My mother-in-law will turn 90 in a few months. Yes, that's right, 90. Probably older than most of your grandmothers! So of course, our minds have turned to the big event. The social organisers of the family - the sisters-in-law (of course) - have had discussions, and plans were hatched. But they all depended on Brother No. 1 (with apologies for the insensitive but in some ways surprisingly apt Khmer Rouge reference). Brothers #1, #3, and #4 have all lived overseas for many years, but #3 and #4 both return much more regularly. Brother #2, my husband, lives here, only a short distance away from his parents, and in recent years has felt that we can't really move because they are aging and becoming more needy. I've whined about this from time to time .And so, emails were sent, and efforts made to see if all brothers could get together. Unsurprisingly, these were unsuccessful.
Scene set. Father-in-law sent out an email noting that it was unlikely to happen. He feels sad - he believes he will die without ever having all his sons together in the same room again, and this belief was the main impetus behind our efforts to get the brothers together. I feel sad for him. But then he lost me. He said in his email that the prime reason for a get-together would be seeing all the grandchildren get together - cousin meeting cousin. Not a celebration of his wife's longevity (he's a good deal younger). Not the opportunity to see all his sons together again under the same roof. No, it was the next generation.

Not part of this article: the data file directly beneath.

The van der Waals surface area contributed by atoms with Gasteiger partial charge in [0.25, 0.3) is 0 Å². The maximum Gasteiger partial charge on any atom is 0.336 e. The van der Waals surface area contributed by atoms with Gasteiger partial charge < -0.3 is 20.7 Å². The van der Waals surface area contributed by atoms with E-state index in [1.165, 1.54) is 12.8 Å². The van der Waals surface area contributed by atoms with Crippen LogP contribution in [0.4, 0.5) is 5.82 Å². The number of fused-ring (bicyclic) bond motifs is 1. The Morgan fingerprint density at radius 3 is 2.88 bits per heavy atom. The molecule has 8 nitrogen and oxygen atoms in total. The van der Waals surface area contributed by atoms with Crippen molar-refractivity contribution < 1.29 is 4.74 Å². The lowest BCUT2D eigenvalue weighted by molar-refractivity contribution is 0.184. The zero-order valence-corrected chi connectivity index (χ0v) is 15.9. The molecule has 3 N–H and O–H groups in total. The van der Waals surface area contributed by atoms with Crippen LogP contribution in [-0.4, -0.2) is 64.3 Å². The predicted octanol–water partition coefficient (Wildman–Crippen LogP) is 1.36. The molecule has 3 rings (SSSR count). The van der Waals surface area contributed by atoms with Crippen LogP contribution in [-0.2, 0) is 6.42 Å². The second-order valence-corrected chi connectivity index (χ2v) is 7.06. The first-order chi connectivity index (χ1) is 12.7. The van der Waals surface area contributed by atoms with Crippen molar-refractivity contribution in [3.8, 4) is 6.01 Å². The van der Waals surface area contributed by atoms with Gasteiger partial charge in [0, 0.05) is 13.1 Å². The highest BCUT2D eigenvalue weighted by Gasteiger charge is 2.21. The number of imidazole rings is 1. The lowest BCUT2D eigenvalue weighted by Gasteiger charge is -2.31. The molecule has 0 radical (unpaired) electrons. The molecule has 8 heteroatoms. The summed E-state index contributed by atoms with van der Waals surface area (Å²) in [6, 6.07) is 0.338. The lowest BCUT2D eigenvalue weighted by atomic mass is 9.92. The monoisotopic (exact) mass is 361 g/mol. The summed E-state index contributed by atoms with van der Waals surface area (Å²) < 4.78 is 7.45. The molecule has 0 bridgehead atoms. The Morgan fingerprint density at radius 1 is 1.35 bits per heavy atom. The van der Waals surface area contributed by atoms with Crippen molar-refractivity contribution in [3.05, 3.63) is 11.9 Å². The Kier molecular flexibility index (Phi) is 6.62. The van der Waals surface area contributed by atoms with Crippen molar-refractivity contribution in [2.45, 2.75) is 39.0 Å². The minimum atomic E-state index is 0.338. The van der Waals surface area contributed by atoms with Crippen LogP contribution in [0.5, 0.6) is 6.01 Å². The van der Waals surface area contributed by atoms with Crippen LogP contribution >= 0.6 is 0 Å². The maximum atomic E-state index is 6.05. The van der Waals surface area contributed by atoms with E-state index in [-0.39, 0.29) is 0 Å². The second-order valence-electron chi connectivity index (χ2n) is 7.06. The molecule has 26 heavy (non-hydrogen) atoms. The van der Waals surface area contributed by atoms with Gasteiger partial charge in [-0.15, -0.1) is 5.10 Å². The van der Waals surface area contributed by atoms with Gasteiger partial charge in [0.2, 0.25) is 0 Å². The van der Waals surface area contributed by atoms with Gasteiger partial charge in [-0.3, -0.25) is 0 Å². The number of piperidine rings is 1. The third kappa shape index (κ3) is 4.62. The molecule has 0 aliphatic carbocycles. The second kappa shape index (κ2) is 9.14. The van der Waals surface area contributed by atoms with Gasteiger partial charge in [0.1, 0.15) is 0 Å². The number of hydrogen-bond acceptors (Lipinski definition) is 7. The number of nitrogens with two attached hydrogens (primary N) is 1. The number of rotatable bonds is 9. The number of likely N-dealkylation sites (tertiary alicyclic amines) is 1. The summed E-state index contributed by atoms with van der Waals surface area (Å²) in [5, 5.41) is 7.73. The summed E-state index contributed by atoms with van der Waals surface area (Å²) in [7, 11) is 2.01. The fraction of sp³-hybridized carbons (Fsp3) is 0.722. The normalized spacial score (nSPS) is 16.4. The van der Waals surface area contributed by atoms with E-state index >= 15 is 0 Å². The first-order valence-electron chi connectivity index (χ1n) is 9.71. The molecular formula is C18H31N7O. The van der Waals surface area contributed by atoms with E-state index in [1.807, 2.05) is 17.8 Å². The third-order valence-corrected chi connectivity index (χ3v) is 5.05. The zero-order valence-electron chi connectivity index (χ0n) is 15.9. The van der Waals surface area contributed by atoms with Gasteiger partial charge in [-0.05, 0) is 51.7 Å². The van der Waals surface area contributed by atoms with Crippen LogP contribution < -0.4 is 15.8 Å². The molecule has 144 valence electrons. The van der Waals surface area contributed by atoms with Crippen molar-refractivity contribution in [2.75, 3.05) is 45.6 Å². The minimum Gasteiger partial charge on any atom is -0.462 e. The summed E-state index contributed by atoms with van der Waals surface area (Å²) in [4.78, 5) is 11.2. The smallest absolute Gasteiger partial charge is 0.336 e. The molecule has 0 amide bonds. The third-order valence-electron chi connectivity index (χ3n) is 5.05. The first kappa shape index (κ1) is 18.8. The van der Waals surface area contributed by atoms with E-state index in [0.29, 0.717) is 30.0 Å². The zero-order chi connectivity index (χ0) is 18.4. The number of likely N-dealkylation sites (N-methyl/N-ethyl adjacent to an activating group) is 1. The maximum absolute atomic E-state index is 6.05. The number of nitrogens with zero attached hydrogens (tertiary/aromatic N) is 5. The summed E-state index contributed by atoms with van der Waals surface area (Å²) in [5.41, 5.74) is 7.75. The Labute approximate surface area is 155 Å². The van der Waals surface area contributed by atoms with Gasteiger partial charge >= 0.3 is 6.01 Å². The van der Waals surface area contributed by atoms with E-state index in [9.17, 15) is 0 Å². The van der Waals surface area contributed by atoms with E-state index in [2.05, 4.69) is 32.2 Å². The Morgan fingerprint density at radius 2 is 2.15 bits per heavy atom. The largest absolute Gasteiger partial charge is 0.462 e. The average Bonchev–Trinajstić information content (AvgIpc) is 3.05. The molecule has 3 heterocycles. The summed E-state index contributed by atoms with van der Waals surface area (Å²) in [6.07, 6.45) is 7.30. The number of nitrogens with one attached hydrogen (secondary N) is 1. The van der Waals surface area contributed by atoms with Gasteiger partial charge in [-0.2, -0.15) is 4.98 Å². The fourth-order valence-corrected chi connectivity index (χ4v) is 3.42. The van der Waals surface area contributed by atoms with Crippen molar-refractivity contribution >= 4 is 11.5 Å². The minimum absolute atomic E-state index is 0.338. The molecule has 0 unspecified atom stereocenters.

And yes, as my husband pointed out (and I knew this but I wanted a
whine), my father-in-law reflects on his life and worries about the
"continuation of his line." And yes, I do still feel sorry for him that
he doesn't have his sons and his grandchildren around him. Heck, he
only has 50% in the same hemisphere. I get that. I do. He's old, and sad.
But still. Ouch. Unintentional as it might be, the snub hurts. Clearly, our attendance is largely superfluous. Irrelevant. The last 13 years, when we've been the only relatives left in the country, feel as if they count for nothing. Because we didn't produce grand-children. And, after all the efforts I made to try to arrange this reunion, after taking the risk that Brother No. 1 would blame me for pressuring him to return, after the time and energy and frustration that I have invested in this family, in keeping them in contact with each other, in ensuring that the grandparents actually see some of their grand-kids, that hurt.
The irony is that, completely unrelated to any of this, my husband and I are hatching a plan that might mean we won't be around at the time of the proposed reunion. And despite my hurt, I still feel guilty about that. Guilty as charged - childless with a conscience; a conscientious irrelevance. No kidding.
Time for a drink.
Disclaimer: This was written when I was hurt. I know I shouldn't write posts when I'm hurt - so don't be surprised if I delete this tomorrow!